Miscarriage & Sudden Fetal Loss
More than 95% of all pregnancies are without complications and only a small percentage run into serious problems. Although I hope you never have to reach this page, here are some articles on the possible problems in pregnancy.
The information here is not meant to be medical advice. It is important that you discuss your pregnancy problems with your doctor.
About 1 in 6 pregnancies ends as a miscarriage. In most cases, there is no apparent reason. Occasionally, maternal conditions like uncontrolled diabetes, thyroid or autoimmune disease may be contributory factors. Miscarriage is never caused by eating specific foods, carrying heavy loads, doing exercise or having sexual intercourse. In short, a miscarriage is not a result of something you or your partner have or have not done during the pregnancy. Instead, a miscarriage may be Nature’s way of preventing an abnormal pregnancy from growing.
A miscarriage is sometimes diagnosed on ultrasound, when the fetal heart has stop beating. This is called a silent miscarriage. More commonly, a miscarriage is suspected when there is bleeding and cramps. When the fetal heart is still beating, the bleeding and cramps is termed as a Threatened Miscarriage. Hormonal treatment is often prescribed in a Threatened Miscarriage to support the pregnancy. However as hormonal treatment cannot prevent a miscarriage, some women with Threatened Miscarriage will miscarry. Fortunately, having one miscarriage does not increase your chance of having another miscarriage. Having one miscarriage will also not affect the outcome of your subsequent pregnancy.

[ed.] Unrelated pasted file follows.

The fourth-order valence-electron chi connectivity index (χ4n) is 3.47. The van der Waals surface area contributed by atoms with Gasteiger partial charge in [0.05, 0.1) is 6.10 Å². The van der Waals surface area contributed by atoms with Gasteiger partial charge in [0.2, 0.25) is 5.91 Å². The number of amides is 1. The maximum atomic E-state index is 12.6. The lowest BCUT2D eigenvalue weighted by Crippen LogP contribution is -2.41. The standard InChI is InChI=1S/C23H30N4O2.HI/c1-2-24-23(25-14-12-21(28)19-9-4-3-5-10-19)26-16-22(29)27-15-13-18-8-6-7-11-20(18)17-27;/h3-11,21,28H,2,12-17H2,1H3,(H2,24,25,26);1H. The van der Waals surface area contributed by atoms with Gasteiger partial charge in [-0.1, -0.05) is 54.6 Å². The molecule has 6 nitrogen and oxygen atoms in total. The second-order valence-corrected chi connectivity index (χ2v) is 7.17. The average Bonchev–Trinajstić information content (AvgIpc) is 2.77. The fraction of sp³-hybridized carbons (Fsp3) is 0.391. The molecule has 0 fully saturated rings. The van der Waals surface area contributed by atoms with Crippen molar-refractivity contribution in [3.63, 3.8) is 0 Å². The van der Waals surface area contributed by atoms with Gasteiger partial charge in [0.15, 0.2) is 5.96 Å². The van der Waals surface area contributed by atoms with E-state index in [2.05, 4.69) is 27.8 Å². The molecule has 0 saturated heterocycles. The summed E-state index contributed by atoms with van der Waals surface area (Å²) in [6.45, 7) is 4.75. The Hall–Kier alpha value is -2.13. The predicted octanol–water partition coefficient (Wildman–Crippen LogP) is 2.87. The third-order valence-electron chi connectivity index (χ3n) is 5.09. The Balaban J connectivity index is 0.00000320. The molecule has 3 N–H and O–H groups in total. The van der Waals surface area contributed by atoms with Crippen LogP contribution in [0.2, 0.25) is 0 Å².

Sudden Fetal Loss (Stillbirth)
The greatest tragedy in pregnancy is the death of the baby before birth.
This happens in about 0.2-0.4% of all pregnancies.
In most cases (40%), there is no known reason, even after a postmortem examination. In a small percentage (25%), uncontrolled maternal diabetes, severe infection and placenta bleeding may be the reason. Infrequently, the stillbirth is a result of abnormal development of the baby or umbilical cord accident or entanglement.
There is unfortunately no medical tests or scans, currently available to predict a stillbirth. Even regular antenatal checks can fail to prevent a fetal loss. Probably, the best “tool” to check on your baby’s well being is the feeling of your baby’s movement. Most mothers begin to feel slight baby movement from the 20th week of pregnancy. As the pregnancy progresses, the movement becomes more intense and should occur more than 10 times a day. If there is a drastic reduction in the fetal movement, you should contact your doctor as soon as possible.